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Apert’s syndrome: Treatment, symptoms, advice and help

About apert’s syndrome

Apert’s syndrome is a rare genetic disorder resulting in anomalies of the skull, face and the limbs. It is also known by the name of ‘cranio-facial disorder’. This occurs due to premature closure of theseams of the skull bones thus preventing its normal growth.

Apert’s Syndrome: Incidence, age and sex

Apert’s syndrome is an extremely rare condition in the general population. No gender bias is present. It is seen equally in men and women.

Signs and symptoms of apert’s syndrome: Diagnosis

Children born with apert’s syndrome have typical physical characteristics of the head, the face, the fingers and the toes. An affected individual may have a small head with wide set and bulging eyes. The nose is short resulting in obstruction of airways in some instances. The middle part of face may be concave looking. Some fingers or toes may be fused together, giving a webbed appearance. Very occasionally, all the fingers or toes may be fused. Other features include hearing loss, repeated ear infections and heavy sweating. Most of the affected individuals may show intellectual impairment.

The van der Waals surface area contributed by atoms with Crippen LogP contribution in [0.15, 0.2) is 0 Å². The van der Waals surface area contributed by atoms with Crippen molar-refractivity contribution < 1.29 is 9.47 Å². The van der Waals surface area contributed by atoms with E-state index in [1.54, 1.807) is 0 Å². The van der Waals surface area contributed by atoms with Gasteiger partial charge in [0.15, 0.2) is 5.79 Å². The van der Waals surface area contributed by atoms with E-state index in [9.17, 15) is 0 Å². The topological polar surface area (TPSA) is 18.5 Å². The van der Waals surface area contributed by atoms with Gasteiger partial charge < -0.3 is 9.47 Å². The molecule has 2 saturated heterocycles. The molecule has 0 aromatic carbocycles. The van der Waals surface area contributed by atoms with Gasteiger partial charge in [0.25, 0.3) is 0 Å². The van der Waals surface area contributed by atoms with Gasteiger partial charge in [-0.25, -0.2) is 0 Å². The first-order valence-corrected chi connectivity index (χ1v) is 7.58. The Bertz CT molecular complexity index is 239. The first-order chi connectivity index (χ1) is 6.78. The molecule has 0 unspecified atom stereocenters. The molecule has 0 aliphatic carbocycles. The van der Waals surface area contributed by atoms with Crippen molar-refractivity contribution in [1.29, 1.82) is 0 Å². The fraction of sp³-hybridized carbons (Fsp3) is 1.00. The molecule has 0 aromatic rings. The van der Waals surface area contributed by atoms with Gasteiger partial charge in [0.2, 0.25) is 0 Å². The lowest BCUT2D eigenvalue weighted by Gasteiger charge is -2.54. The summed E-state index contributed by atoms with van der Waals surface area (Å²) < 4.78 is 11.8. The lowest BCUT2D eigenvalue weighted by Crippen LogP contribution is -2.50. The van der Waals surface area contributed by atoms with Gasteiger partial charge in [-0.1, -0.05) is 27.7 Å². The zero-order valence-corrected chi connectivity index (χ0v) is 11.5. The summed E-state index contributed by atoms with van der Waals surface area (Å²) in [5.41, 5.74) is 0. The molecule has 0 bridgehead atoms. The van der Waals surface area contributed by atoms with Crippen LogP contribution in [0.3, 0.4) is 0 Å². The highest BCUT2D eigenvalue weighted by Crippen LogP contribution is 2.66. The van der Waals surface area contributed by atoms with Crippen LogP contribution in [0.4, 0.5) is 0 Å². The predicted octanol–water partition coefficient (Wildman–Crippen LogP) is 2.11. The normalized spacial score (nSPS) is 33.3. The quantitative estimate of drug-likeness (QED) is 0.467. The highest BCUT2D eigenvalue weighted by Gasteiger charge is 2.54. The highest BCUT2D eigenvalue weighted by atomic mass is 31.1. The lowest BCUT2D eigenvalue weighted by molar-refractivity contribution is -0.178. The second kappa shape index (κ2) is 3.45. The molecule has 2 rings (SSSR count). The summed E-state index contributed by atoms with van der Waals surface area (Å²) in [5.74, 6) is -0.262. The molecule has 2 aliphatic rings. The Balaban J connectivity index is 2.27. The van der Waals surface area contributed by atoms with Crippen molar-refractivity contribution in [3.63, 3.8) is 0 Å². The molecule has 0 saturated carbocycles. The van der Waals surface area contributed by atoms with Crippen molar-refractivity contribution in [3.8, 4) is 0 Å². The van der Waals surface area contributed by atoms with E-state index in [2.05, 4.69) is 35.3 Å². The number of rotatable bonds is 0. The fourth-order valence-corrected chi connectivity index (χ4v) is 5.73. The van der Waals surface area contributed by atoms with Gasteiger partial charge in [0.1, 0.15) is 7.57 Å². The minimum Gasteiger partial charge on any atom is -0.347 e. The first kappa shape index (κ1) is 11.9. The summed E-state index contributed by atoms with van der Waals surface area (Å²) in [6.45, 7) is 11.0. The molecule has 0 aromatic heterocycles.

Causes and prevention of apert’s syndrome

It is an autosomal dominant genetic disorder which occurs due to mutation in FGFR2 gene. This is hereditary and may pass on to the next generation. A child born to a man of more than 50 years of age stands at a higher risk of apert’s syndrome.

Apert’s Syndrome: Complications

Apert’s syndrome may lead to some complications like dental problems due to over crowding of teeth. Impairment in vision may also happen due to shallow eye sockets. Fused fingers and toes may result in limited their flexibility.

Apert’s Syndrome: Treatment

Apert’s syndrome is easily diagnosed at birth due to its characteristic physical traits. It is an incurable disorder. Some surgical procedures of separation of bones may be considered to help in growth of bones. Such surgical corrections are usually done at the stage of childhood. Multi-disciplinary approaches including dentist, eye specialist, speech therapist and surgeon may be needed for adequate management of complications.